Wednesday-Ivy looked up research on comparing the crayfish to other crustaceans. Amy defined the crayfish organs. Tawnee and Lindsey related crayfish organisms to other animals organisms.
Thursday-Amy defined the functions of crayfish organs. Ivy compared other crustaceans to the crayfish. Tawnee and Lindsey related crayfish organisms to the organisms of other animals.
Friday-Lindsey and Tawnee compared their information for relating five organisms to the crayfish. Amy finished defining the organs of the crayfish. Ivy updated the wiki page and uploaded the definitions and the comparison to other crustaceans.

Crayfish Organ Definitions

By: Amy Decker
Abdomen-part of the body that is posterior to the cephalothorax largely composed of flexor muscles and covered by numerous jointed plates
Anus-located at distal end of digestive tract; used to discharge solid wastes from the body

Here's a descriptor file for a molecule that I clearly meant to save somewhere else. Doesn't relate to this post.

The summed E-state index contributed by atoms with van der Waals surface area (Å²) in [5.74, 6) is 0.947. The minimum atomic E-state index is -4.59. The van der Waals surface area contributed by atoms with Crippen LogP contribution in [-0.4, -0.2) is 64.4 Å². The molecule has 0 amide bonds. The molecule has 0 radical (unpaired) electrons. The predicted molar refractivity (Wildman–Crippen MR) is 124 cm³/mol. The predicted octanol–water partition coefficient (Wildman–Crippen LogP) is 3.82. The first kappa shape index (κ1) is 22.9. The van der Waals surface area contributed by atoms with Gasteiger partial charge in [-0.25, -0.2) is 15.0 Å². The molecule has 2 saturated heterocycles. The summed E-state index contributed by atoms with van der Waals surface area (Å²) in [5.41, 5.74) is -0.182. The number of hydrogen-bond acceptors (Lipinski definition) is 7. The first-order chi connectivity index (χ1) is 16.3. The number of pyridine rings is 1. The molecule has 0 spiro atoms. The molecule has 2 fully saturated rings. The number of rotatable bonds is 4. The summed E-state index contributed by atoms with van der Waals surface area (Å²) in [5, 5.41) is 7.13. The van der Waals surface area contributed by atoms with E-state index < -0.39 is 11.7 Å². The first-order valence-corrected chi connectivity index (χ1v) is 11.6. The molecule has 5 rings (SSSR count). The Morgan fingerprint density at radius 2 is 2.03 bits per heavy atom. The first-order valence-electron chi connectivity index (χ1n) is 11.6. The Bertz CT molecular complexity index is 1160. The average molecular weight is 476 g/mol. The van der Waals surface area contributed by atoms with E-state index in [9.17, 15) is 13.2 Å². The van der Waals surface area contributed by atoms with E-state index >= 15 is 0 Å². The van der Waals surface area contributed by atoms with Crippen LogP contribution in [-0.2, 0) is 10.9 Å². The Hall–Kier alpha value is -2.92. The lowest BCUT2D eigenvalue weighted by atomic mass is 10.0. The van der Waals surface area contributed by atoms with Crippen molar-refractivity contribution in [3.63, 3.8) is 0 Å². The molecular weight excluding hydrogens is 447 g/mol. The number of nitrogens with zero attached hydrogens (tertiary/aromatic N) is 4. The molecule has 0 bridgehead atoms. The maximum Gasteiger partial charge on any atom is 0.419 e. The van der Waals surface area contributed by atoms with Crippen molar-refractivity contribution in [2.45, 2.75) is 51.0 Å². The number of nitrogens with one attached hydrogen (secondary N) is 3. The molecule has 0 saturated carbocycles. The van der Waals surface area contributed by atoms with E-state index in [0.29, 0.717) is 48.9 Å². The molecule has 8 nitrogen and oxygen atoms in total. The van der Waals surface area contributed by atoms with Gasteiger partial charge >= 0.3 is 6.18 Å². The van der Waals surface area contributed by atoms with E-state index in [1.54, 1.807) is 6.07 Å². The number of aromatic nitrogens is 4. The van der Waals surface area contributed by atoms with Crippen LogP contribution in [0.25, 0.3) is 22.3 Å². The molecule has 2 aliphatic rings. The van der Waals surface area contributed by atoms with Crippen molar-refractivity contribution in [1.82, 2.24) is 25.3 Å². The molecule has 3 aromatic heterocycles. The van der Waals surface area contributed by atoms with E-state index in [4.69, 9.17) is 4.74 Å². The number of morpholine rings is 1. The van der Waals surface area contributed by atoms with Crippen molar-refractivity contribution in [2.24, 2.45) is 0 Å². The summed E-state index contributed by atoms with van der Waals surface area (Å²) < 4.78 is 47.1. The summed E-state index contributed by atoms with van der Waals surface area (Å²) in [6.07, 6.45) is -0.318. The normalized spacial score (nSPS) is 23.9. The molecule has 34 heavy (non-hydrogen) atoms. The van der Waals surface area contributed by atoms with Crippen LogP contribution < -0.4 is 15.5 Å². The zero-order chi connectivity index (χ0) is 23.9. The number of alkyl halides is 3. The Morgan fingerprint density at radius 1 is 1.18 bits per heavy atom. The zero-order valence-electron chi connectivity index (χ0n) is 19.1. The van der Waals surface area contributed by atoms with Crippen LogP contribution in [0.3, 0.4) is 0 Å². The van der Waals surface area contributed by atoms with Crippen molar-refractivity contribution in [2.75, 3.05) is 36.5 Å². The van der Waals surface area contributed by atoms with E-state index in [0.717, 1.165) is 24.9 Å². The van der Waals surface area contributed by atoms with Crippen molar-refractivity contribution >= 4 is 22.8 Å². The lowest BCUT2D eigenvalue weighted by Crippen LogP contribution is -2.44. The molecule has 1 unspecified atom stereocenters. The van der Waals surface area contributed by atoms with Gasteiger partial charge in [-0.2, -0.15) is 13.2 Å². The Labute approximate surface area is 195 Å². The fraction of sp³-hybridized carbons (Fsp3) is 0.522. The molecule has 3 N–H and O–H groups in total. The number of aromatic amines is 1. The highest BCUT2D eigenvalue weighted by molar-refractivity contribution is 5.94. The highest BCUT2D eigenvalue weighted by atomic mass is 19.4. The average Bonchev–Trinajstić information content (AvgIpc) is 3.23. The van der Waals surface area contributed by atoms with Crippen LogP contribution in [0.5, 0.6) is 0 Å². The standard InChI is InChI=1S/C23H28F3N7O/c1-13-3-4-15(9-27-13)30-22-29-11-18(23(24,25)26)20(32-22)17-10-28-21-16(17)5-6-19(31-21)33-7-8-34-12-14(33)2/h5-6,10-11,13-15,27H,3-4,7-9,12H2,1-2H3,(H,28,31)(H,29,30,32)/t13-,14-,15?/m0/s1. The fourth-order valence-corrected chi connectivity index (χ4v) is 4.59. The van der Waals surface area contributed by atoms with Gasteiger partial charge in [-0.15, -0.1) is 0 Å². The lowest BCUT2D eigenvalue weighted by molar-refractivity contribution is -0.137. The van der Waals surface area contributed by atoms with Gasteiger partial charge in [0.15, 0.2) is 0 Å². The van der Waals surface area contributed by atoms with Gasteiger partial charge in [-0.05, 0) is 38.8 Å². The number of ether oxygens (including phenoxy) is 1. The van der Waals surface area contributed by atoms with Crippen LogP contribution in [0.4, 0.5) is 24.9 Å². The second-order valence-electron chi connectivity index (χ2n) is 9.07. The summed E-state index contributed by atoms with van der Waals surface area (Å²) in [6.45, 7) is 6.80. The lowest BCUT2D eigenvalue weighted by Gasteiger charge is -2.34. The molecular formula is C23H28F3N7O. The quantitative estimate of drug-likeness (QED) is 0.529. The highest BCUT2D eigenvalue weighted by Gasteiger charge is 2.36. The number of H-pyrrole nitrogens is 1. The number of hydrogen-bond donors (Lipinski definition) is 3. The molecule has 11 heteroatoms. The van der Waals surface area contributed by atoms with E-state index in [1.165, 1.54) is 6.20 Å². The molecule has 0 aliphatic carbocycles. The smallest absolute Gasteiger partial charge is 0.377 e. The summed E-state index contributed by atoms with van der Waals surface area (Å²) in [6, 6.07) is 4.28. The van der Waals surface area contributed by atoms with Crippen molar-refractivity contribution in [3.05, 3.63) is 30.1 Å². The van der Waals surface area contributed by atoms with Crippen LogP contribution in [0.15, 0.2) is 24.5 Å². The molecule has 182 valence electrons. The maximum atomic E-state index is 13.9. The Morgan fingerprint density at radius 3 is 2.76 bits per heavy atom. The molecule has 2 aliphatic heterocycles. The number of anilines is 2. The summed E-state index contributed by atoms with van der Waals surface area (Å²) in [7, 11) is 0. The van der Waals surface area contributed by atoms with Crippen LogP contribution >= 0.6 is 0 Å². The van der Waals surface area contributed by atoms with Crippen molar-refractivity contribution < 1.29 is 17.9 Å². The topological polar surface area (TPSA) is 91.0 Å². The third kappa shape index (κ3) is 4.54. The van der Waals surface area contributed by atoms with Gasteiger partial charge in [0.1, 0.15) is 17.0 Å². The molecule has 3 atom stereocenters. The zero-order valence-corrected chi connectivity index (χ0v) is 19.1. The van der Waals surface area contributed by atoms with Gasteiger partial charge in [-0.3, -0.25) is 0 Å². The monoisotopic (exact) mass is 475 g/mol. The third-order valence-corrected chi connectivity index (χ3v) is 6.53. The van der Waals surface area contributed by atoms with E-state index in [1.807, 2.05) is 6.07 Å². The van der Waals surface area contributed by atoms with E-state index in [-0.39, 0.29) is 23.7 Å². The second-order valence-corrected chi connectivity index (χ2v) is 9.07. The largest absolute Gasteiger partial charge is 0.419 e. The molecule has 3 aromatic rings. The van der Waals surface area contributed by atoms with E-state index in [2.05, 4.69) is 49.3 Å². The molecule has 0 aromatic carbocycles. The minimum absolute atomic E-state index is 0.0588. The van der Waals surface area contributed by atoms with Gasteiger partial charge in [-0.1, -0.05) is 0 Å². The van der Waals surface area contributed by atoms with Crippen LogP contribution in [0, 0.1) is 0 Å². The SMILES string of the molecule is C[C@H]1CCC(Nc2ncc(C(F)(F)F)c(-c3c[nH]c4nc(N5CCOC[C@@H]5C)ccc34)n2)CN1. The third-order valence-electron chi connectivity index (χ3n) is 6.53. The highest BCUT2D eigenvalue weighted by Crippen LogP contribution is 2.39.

Antenna-paired appendages used for touch, taste, and smell
Antennule-paired appendages used for touch, chemical sensation, and balance
Cardiac stomach-most proximal part of the body; it receives food from the esophagus for storage before being sent to the gastric mill for further grinding
Carapace-anterior covering of the crustacean body largely composed of lime and sclerotin
Cervical groove-jointed between the cephalothorax and abdomen
Cheliped-appendages used for grasping food and defense
Eye-organ used for sight located at the base of the rostrum
Green glands-used to remove nitrogenous wastes from the body while retaining salt; kidney-like structures
Heart-muscle that pumps blood
Intestine-site of most digestion; located posterior to the digestive gland